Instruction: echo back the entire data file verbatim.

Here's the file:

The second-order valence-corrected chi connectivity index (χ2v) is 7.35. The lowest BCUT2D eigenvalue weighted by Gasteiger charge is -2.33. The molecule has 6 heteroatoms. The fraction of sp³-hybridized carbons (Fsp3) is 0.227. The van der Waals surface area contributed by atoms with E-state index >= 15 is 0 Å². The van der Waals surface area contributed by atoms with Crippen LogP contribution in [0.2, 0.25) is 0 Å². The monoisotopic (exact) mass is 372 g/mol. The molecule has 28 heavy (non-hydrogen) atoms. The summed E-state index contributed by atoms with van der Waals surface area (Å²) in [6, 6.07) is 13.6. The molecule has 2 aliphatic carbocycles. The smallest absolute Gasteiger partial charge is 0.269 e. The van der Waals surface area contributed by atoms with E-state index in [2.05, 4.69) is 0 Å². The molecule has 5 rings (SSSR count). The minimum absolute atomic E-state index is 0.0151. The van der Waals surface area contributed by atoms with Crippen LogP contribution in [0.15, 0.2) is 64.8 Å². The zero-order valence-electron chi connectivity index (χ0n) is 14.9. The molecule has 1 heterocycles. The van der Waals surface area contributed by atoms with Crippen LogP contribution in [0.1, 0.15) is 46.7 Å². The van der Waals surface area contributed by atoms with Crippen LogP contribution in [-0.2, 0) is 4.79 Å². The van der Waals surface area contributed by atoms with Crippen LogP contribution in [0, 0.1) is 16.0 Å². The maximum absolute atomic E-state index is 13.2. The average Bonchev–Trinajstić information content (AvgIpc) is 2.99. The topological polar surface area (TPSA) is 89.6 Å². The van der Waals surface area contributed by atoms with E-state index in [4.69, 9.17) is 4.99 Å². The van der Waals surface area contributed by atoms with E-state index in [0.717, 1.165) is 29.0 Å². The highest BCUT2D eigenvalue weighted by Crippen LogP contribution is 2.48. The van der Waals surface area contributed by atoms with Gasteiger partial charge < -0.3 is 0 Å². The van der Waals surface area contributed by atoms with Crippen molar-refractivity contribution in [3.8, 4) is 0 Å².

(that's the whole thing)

The second-order valence-corrected chi connectivity index (χ2v) is 7.35. The lowest BCUT2D eigenvalue weighted by Gasteiger charge is -2.33. The molecule has 6 heteroatoms. The fraction of sp³-hybridized carbons (Fsp3) is 0.227. The van der Waals surface area contributed by atoms with E-state index >= 15 is 0 Å². The van der Waals surface area contributed by atoms with Crippen LogP contribution in [0.2, 0.25) is 0 Å². The monoisotopic (exact) mass is 372 g/mol. The molecule has 28 heavy (non-hydrogen) atoms. The summed E-state index contributed by atoms with van der Waals surface area (Å²) in [6, 6.07) is 13.6. The molecule has 2 aliphatic carbocycles. The smallest absolute Gasteiger partial charge is 0.269 e. The van der Waals surface area contributed by atoms with E-state index in [2.05, 4.69) is 0 Å². The molecule has 5 rings (SSSR count). The minimum absolute atomic E-state index is 0.0151. The van der Waals surface area contributed by atoms with Crippen LogP contribution in [0.15, 0.2) is 64.8 Å². The zero-order valence-electron chi connectivity index (χ0n) is 14.9. The molecule has 1 heterocycles. The van der Waals surface area contributed by atoms with Crippen LogP contribution in [0.1, 0.15) is 46.7 Å². The van der Waals surface area contributed by atoms with Crippen LogP contribution in [-0.2, 0) is 4.79 Å². The van der Waals surface area contributed by atoms with Crippen LogP contribution in [0, 0.1) is 16.0 Å². The maximum absolute atomic E-state index is 13.2. The average Bonchev–Trinajstić information content (AvgIpc) is 2.99. The topological polar surface area (TPSA) is 89.6 Å². The van der Waals surface area contributed by atoms with E-state index in [4.69, 9.17) is 4.99 Å². The van der Waals surface area contributed by atoms with E-state index in [0.717, 1.165) is 29.0 Å². The highest BCUT2D eigenvalue weighted by Crippen LogP contribution is 2.48. The van der Waals surface area contributed by atoms with Gasteiger partial charge < -0.3 is 0 Å². The van der Waals surface area contributed by atoms with Crippen molar-refractivity contribution in [3.8, 4) is 0 Å².